In the past year, Gamestop, Gap, JC Penny and Nordstrom, to name a few, have pulled the plug on storefronts they had set up on Facebook. There are other retailers on the list who have gotten fed up with their efforts to sell on Facebook, and without changes, others may join them in abandoning their so-called F-commerce efforts.
Whether or not the blame lies with Facebook or the retailers and, more importantly, whether or not it will effect Facebook's initial public offering of shares, is open for debate. Facebook will be under pressure to show shareholders that it can grow its already impressive revenue base, and online retail is either a prime opportunity or an opportunity to be squandered.
"Facebook is a non-starter as far as commerce is concerned because people go on Facebook motivated to socialize, not shop," said Donna Hoffman, a marketing professor here at the University of California, Riverside. "In contrast, people use Google to find things and it makes sense that consumers might click on ads related to the results of their searches. Thus explaining the phenomenal success of AdWords."
Hoffman likens Facebook's efforts to previous attempts by retailers to build stores within Second Life, hoping to catch on to the craze. Those stores failed as well.
Facebook would not comment on its F-commerce strategy, as the company is in a quiet period ahead of the start of its shares trading publicly.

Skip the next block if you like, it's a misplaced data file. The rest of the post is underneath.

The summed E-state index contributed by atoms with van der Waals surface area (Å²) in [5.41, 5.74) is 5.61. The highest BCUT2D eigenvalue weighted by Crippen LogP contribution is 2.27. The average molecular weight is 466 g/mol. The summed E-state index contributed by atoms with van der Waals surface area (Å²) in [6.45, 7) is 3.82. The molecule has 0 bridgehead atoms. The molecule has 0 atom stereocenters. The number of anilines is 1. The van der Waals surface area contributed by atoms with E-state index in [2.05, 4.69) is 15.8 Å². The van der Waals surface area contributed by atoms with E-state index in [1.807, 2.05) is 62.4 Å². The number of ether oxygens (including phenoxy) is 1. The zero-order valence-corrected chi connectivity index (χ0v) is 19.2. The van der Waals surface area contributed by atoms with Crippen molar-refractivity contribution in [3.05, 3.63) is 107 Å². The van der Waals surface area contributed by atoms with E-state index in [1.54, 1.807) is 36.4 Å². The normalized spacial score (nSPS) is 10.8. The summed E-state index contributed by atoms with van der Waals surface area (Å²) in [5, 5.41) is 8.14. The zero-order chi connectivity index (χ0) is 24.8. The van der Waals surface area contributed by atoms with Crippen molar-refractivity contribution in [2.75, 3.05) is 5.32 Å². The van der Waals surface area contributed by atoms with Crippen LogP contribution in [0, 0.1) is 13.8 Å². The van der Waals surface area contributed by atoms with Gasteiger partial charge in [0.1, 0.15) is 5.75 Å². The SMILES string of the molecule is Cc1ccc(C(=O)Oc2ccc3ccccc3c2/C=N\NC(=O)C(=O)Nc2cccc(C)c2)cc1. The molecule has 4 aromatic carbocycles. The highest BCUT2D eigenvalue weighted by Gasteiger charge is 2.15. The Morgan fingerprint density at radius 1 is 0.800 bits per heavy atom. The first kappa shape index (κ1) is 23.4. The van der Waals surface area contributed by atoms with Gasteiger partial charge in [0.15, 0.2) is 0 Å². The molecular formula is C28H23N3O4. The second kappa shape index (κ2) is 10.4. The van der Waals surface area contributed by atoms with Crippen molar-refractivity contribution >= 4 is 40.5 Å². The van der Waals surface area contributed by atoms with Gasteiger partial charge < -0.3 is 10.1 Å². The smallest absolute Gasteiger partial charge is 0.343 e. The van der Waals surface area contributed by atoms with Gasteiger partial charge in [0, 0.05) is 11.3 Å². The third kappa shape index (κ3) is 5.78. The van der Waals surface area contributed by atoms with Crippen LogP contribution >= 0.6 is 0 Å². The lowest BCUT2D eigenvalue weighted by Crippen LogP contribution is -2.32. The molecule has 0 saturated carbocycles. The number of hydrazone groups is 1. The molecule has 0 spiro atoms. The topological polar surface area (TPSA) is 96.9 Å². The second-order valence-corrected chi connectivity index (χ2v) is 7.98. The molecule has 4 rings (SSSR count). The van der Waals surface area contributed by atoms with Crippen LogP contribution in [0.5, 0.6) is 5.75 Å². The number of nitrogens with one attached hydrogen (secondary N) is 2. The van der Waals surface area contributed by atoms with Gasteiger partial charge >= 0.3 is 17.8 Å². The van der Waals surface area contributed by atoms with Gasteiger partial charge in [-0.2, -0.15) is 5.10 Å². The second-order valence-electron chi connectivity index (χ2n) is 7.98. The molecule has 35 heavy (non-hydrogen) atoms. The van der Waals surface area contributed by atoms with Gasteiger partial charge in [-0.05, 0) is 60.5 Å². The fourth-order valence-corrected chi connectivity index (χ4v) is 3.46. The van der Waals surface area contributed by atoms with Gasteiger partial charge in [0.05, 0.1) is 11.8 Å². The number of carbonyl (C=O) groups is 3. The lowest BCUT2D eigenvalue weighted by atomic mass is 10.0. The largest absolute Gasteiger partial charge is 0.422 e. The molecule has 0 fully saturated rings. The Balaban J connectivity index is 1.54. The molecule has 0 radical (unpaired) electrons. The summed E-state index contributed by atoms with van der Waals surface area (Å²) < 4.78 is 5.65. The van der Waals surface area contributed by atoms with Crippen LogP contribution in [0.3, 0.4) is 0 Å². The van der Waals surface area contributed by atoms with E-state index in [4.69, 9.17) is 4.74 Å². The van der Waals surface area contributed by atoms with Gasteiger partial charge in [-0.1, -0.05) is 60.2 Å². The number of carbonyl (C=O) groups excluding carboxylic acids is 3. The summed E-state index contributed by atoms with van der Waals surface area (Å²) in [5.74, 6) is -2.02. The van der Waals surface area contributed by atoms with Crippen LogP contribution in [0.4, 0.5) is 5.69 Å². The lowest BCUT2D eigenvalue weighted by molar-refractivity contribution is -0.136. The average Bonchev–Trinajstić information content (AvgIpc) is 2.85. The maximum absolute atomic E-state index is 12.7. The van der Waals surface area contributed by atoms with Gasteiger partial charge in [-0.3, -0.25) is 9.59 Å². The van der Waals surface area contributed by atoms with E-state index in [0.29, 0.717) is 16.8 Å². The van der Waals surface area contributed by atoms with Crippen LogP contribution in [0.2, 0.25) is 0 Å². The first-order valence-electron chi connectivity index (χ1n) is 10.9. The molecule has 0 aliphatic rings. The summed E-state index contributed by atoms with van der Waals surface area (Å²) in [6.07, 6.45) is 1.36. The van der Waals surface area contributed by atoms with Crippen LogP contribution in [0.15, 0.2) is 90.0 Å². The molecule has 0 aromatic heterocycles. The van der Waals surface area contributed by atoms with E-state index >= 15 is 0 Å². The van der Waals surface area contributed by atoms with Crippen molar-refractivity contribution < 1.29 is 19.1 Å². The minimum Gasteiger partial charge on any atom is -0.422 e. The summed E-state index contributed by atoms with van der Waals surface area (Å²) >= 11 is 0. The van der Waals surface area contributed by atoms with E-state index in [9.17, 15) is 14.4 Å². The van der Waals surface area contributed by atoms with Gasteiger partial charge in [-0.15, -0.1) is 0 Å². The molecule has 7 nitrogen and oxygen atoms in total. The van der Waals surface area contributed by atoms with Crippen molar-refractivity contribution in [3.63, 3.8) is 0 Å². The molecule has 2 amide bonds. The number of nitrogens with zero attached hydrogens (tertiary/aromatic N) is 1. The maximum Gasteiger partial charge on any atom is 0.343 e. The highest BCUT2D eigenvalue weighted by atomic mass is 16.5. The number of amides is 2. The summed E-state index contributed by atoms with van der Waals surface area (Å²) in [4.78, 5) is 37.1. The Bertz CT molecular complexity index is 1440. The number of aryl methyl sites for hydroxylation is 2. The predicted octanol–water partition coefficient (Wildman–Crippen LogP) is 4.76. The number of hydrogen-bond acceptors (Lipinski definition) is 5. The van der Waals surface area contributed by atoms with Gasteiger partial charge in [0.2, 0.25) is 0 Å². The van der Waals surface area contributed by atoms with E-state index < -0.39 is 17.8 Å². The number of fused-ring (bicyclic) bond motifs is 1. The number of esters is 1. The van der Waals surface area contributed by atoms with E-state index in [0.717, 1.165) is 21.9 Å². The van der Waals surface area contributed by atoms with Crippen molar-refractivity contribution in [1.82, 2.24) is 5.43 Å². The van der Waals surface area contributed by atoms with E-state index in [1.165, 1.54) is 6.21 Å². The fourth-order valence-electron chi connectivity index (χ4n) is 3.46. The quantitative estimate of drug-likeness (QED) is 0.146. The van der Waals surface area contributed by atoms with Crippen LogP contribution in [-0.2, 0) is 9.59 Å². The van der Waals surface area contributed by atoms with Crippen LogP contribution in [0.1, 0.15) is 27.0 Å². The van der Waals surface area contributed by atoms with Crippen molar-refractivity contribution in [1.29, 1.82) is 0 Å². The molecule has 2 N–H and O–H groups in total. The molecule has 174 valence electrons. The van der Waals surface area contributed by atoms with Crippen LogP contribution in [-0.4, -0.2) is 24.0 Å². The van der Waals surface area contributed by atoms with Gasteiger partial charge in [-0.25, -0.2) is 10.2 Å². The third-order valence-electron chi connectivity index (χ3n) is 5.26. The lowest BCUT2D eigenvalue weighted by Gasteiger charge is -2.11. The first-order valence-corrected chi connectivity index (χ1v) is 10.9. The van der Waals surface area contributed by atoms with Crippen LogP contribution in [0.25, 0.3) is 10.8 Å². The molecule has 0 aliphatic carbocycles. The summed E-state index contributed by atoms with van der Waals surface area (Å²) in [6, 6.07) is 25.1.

Chase Hill, COO of Tacit Knowledge, a San Francisco-based consultancy that focuses on bringing Silicon Valley innovation to the retail space, said one of the problems facing Facebook and retailers on the social network is that it doesn't give emphasis to one retailer over another. Simply put, retailers do a much better job of optimizing their own Web sites for sales than they can on Facebook.
"Where F-Commerce might excel in the future is if this basic commerce model has the community element more effectively layered on top of it - essentially, the equivalent of shopping/browsing with a friend or a group of friends," Hill said. "For this to work, though, users must be willing to forego a sub-optimal buying experience in favor of the social dimension - 'I'll settle for something less rich because I can do it so easily with company.'"
Most retailers haven't figured out the right balance between building loyalty and buzz about their brand on social media platforms and converting it into sales within the platform. As a result, Facebook pages start to feel like blogs, according to Sean Ford, COO & CMO of Zmags, a company that helps retailers develop digital catalogs.
"Facebook commerce is still aspirational for a number of brands because it's still in its nascent stages and they haven't figured out how to design and deliver an experience that is engaging and which doesn't force the shopper to leave Facebook to complete a purchase," Ford said. "The most savvy, innovative retailers and brands will be those who move beyond their first iteration of a brand Facebook presence and take steps to make their Facebook presence a unique storefront.